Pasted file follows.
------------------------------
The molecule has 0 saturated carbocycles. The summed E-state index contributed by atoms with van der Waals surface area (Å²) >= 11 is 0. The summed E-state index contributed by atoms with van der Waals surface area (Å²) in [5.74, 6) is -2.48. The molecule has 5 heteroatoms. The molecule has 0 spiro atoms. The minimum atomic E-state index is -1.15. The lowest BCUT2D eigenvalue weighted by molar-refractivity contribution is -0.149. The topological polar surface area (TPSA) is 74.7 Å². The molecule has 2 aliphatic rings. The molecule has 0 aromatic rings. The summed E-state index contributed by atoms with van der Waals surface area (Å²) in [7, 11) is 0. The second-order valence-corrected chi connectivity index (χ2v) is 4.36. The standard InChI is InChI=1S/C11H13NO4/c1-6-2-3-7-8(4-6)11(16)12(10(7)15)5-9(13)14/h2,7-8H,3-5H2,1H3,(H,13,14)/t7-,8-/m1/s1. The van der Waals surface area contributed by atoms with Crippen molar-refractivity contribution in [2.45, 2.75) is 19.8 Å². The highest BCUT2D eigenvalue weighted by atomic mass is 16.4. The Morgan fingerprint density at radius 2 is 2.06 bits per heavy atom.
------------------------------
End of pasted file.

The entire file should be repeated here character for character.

The molecule has 0 saturated carbocycles. The summed E-state index contributed by atoms with van der Waals surface area (Å²) >= 11 is 0. The summed E-state index contributed by atoms with van der Waals surface area (Å²) in [5.74, 6) is -2.48. The molecule has 5 heteroatoms. The molecule has 0 spiro atoms. The minimum atomic E-state index is -1.15. The lowest BCUT2D eigenvalue weighted by molar-refractivity contribution is -0.149. The topological polar surface area (TPSA) is 74.7 Å². The molecule has 2 aliphatic rings. The molecule has 0 aromatic rings. The summed E-state index contributed by atoms with van der Waals surface area (Å²) in [7, 11) is 0. The second-order valence-corrected chi connectivity index (χ2v) is 4.36. The standard InChI is InChI=1S/C11H13NO4/c1-6-2-3-7-8(4-6)11(16)12(10(7)15)5-9(13)14/h2,7-8H,3-5H2,1H3,(H,13,14)/t7-,8-/m1/s1. The van der Waals surface area contributed by atoms with Crippen molar-refractivity contribution in [2.45, 2.75) is 19.8 Å². The highest BCUT2D eigenvalue weighted by atomic mass is 16.4. The Morgan fingerprint density at radius 2 is 2.06 bits per heavy atom.